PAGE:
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3 Supportive Uses for Peppermint You Need to Know by Herbal Academy
3 May 2024

3 Supportive Uses for Peppermint You Need to Know

A cheerful mint whose flavor and aroma have inspired candy canes, chewing gum, breath mints, and holiday goodies of all sorts, the uses for peppermint (Mentha x piperita) leaf as a versatile herb with numerous botanical benefits and usages are many. With a long history among Greek, Roman, Egyptian, Chinese, and Japanese cultures, peppermint is one of the oldest herbs used in herbalism, for both its culinary and health applications. The Romans and Greeks were even known to wear crowns of peppermint at their feasts and celebrations (McIntyre, 1996; Mills & Bone, 2000). 

Peppermint is a robust perennial that offers a pleasant taste and aroma, in addition to a host of wellness benefits—it has withstood the test of time as a favorite herb for cooking and herbal preparations for good reason. Let’s take a look at some of the many uses for peppermint—ways in which to enjoy, appreciate, and apply this hardy, delightful, pleasant-smelling, and delightful-tasting plant. 

close up of peppermint leaves

Energetics of Peppermint 

The energetic qualities of peppermint leaf are described as spicy, bitter, and cool (Tierra, 1988), as well as sweet with an overall purifying effect (Dass, 2013). Its cool, purifying nature means that it has a tendency to increase vata dosha, so should be used cautiously with high-vata individuals and vata conditions. This would be determined if the individual and/or condition presented with excessive lightness, dryness, mobility, and/or coldness, to name a few determining factors. 

Ayurvedic practitioner and author Sebastian Pole describes this phenomenon in the following manner: “[Peppermint] normalises the flow of prana vayu all over the body. By moving upwards and outwards it spreads any congested vata blocked from whatever cause…the high levels of space element present within peppermint with its expansive nature moving upwards and outwards opens the mind and lifts the ‘heaviness’ of mental and emotional tension and constriction” (2013, p. 226). Though lifting heaviness and circulating blocked energy could be very valuable in cases that involve congestion and too much earth and water energy, there is a note of caution here in high-vata situations. However, one can always add herbs with moist, nutritive qualities such as shatavari (Asparagus racemosus) to balance out the purifying, vata-aggravating effects of light, expansive herbs such as peppermint. Of course, one would also want to consider the purpose of the formulation in choosing the best herbs, in addition to bringing in opposing or balancing qualities.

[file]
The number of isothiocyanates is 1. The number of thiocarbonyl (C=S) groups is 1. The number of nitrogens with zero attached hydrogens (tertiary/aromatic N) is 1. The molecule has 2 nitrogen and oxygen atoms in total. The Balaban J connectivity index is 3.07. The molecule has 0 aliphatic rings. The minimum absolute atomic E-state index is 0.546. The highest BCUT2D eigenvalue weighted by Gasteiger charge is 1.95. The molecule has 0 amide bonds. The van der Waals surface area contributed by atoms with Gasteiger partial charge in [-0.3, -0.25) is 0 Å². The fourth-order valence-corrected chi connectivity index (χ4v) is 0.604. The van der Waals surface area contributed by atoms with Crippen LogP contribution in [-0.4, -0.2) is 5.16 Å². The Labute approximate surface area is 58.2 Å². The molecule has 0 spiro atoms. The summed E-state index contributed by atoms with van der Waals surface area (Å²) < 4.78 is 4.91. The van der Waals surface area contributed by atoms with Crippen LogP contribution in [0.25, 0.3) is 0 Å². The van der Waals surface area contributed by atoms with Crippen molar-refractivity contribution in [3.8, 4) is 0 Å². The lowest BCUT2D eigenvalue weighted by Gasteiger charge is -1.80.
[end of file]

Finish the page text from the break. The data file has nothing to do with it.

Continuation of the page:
large patch of peppermint

Properties of Peppermint 

The properties of peppermint include: diaphoretic, aromatic, carminative, calmative, mild alterative, stimulant, nervine, analgesic, and antispasmodic (Groves, 2016; Tierra, 1988). The uses of peppermint are varied in that it works on the digestive, nervous, respiratory, and circulatory systems (Dass, 2013). 

How to Use Peppermint

Peppermint may be used for colds, flu, fevers, and excessive gas (Tierra, 1988); it clears the sinuses, soothes cough and headaches, and calms nausea (Groves, 2016). In addition, peppermint is useful for indigestion, cough, sore throat, headaches, cramps, and colitis (Dass, 2013). Furthermore, this cheerful, rugged little plant “invigorates the mind and spirit” (Groves, 2016, p.81).  

man touching stomach and chest

Peppermint for Digestive Support 

For soothing issues related to the upper gastrointestinal (GI) tract, such as indigestion or abdominal spasms, peppermint tea works well. On that note, after-dinner mints serve a purpose beyond refreshing the breath. Peppermint increases bile production and is an effective carminative, making peppermint tea or mints helpful in assisting and soothing digestion after a meal. A scientific study observed the effects of administering capsules containing 90 mg peppermint oil and 50 mg caraway in an enteric-coated capsule to patients experiencing non-ulcer dyspepsia (essentially, chronic indigestion without the presence of an ulcer). After 4 weeks of treatment, the peppermint and caraway capsules were shown to significantly reduce pain associated with dyspepsia in the individuals who received treatment. Pain was reduced for 89.5% of the individuals in the group taking the herbal capsules (May et al., 1996). 

However, there is a note of caution that peppermint can aggravate acid reflux and heartburn-type indigestion, so would be best avoided in such cases (Groves, 2016). Compared to spearmint (Mentha spicata), which has similar properties and applications, some herbalists consider peppermint to be more stimulating and more potent in addressing digestive complaints (Frawley & Lad, 2001). 

For lower GI issues, such as colitis, enteric-coated peppermint oil capsules are helpful, as the oil extracted from leaves is rich in menthol, which has an antispasmodic effect (Groves, 2016). To further underscore this observation, one study demonstrated that the application of peppermint oil using a hand pump attached to the accessory channel of the colonoscope during colonoscopy significantly reduced colonic spasm (Asao et al., 2001). 

man inhaling essential oil

Peppermint for Respiratory Support